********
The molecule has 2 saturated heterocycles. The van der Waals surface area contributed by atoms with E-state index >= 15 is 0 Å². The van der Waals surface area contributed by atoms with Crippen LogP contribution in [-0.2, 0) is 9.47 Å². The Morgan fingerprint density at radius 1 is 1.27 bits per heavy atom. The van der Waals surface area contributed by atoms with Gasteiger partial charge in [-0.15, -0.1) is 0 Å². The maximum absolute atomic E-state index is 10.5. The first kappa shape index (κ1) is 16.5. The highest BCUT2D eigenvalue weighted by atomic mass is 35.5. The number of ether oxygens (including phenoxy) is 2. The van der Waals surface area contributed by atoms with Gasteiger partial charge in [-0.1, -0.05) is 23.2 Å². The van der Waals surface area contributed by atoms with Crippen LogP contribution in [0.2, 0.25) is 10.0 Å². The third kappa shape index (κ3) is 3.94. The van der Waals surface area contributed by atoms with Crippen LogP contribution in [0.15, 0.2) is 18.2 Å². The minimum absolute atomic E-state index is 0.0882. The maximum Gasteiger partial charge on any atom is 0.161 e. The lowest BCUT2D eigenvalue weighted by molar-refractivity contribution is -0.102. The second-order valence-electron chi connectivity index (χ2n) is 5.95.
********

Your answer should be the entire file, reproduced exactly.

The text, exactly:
The molecule has 2 saturated heterocycles. The van der Waals surface area contributed by atoms with E-state index >= 15 is 0 Å². The van der Waals surface area contributed by atoms with Crippen LogP contribution in [-0.2, 0) is 9.47 Å². The Morgan fingerprint density at radius 1 is 1.27 bits per heavy atom. The van der Waals surface area contributed by atoms with Gasteiger partial charge in [-0.15, -0.1) is 0 Å². The maximum absolute atomic E-state index is 10.5. The first kappa shape index (κ1) is 16.5. The highest BCUT2D eigenvalue weighted by atomic mass is 35.5. The number of ether oxygens (including phenoxy) is 2. The van der Waals surface area contributed by atoms with Gasteiger partial charge in [-0.1, -0.05) is 23.2 Å². The van der Waals surface area contributed by atoms with Crippen LogP contribution in [0.2, 0.25) is 10.0 Å². The third kappa shape index (κ3) is 3.94. The van der Waals surface area contributed by atoms with Crippen LogP contribution in [0.15, 0.2) is 18.2 Å². The minimum absolute atomic E-state index is 0.0882. The maximum Gasteiger partial charge on any atom is 0.161 e. The lowest BCUT2D eigenvalue weighted by molar-refractivity contribution is -0.102. The second-order valence-electron chi connectivity index (χ2n) is 5.95.